Chris Hogan suffered a Week 8 shoulder injury he later aggravated and wound up costing him seven games. Hogan returned for the Divisional Round and has shown minimal rapport with Brady through two playoff games, connecting just three times on eight targets for 24 yards and a touchdown, the score coming from four yards out in New England’s win over Tennessee. Hogan has still played 83% and 91% of the snaps, running 48 and 44 routes. Hogan also runs a team-high 36% of his pass patterns on LCB Jalen Mills’ side of the field. Albeit not to the extent of Cooks, Hogan maintains a speed edge (4.50) on Mills (4.61). On the season, Hogan has only one fewer red-zone target (14, 13) and two more targets inside the ten-yard line than Cooks, despite having played 480 fewer snaps. Pro Football Focus charged Mills with nine touchdown passes allowed this season, most among NFL corners.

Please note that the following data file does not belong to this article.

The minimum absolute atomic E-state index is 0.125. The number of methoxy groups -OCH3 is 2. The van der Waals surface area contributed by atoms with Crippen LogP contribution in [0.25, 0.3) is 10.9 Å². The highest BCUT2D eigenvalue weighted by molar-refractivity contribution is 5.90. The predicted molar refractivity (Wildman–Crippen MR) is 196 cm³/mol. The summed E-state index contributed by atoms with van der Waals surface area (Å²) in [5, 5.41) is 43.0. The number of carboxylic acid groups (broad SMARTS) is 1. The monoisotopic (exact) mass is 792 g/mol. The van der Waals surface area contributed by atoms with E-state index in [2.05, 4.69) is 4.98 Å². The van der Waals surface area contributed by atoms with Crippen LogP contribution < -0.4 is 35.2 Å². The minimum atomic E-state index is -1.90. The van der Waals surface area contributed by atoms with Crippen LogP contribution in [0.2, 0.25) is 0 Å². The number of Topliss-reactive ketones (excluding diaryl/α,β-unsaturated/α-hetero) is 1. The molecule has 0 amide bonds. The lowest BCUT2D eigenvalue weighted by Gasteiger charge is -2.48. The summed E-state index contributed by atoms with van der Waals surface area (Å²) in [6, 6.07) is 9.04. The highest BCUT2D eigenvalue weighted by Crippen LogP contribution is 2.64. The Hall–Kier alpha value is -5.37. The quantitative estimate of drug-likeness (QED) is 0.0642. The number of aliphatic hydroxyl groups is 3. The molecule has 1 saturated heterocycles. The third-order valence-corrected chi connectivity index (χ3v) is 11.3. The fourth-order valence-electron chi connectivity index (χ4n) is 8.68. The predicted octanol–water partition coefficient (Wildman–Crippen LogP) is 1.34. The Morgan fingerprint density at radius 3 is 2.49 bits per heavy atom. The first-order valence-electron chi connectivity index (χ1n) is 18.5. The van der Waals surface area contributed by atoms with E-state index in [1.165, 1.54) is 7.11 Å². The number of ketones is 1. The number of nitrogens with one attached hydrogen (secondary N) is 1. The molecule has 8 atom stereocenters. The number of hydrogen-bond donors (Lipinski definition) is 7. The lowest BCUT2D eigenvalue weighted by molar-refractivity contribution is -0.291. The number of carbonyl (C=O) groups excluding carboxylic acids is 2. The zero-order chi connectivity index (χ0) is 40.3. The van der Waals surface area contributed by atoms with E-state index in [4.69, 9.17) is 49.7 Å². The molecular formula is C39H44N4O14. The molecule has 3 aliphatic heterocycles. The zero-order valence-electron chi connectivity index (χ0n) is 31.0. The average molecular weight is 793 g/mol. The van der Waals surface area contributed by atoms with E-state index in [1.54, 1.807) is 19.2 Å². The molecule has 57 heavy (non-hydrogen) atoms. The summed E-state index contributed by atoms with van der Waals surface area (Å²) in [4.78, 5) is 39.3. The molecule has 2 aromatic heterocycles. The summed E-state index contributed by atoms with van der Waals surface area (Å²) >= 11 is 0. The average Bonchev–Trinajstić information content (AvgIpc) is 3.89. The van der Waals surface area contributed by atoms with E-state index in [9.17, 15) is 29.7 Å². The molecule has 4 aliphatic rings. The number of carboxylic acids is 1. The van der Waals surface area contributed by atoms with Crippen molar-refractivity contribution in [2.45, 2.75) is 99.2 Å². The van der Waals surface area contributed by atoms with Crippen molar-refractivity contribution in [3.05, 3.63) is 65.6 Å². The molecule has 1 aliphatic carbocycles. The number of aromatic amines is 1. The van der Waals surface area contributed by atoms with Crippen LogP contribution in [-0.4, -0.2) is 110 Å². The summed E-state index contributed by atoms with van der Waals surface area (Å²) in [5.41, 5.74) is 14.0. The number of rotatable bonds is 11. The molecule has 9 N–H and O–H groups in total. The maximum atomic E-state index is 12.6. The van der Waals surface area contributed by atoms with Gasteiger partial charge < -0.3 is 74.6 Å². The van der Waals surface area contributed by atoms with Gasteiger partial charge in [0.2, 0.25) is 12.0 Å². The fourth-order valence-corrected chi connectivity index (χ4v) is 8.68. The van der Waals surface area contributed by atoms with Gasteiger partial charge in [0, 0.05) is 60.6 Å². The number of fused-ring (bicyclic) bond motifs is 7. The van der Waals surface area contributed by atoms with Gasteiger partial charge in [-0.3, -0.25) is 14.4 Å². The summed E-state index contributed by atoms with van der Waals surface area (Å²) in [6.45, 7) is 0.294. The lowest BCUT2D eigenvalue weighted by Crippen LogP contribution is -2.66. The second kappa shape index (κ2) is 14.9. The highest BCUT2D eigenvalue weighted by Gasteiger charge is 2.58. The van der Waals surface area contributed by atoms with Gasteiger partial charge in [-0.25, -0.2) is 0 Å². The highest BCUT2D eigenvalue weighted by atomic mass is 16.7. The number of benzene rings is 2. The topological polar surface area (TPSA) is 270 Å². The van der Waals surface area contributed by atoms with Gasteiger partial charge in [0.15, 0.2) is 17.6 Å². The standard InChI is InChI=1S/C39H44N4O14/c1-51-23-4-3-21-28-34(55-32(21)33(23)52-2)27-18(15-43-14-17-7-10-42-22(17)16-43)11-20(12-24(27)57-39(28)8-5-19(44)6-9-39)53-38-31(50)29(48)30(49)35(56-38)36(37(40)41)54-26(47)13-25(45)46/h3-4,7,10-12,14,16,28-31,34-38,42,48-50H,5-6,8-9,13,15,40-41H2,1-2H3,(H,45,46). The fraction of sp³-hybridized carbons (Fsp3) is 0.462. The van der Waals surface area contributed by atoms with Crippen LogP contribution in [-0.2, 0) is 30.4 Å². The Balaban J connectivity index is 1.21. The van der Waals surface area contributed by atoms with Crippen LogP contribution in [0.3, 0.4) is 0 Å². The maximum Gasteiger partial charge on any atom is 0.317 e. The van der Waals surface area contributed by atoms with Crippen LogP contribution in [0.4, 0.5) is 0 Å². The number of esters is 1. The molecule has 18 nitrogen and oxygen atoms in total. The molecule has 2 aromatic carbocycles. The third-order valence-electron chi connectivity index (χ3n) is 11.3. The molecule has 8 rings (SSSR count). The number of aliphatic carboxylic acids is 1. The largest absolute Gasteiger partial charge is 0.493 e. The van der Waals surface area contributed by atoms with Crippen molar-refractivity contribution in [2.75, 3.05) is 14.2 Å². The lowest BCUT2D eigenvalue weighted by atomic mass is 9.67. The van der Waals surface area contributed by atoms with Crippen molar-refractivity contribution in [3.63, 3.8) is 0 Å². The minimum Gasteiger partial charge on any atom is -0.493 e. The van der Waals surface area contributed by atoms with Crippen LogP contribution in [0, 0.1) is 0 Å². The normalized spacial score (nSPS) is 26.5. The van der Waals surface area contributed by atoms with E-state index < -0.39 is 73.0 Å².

Eagles Running Game

Warren Sharp made intriguing observations as to personnel packages against which New England’s run defense is most exploitable. The Patriots’ last four opponents didn’t exploit them enough, as Jaguars, Titans, Jets, and Bills running backs managed a combined 82/239/2.91/1 rushing line against a New England front seven that stiffened down the stretch. The Patriots have remained beatable by running back receptions; DC Matt Patricia’s defense yielded the NFL’s third-most receiving yards per game to backfields (52.4) this season, then gave up 98 receiving yards to Jaguars backs last week, including three explosive passing-game bursts on run-pass options (RPOs) by underutilized Jaguars change-up runner Corey Grant. Unless the Eagles crack Sharp’s 11-personnel code, feeding Jay Ajayi passing-game chances to attack OLBs Marquis Flowers and Kyle Van Noy and MLB Elandon Roberts will be the Birds’ best bet to get Ajayi rolling. PFF has charged Van Noy with an 87.5% completion rate allowed on throws into his coverage. Roberts has an 82.8% completion rate against.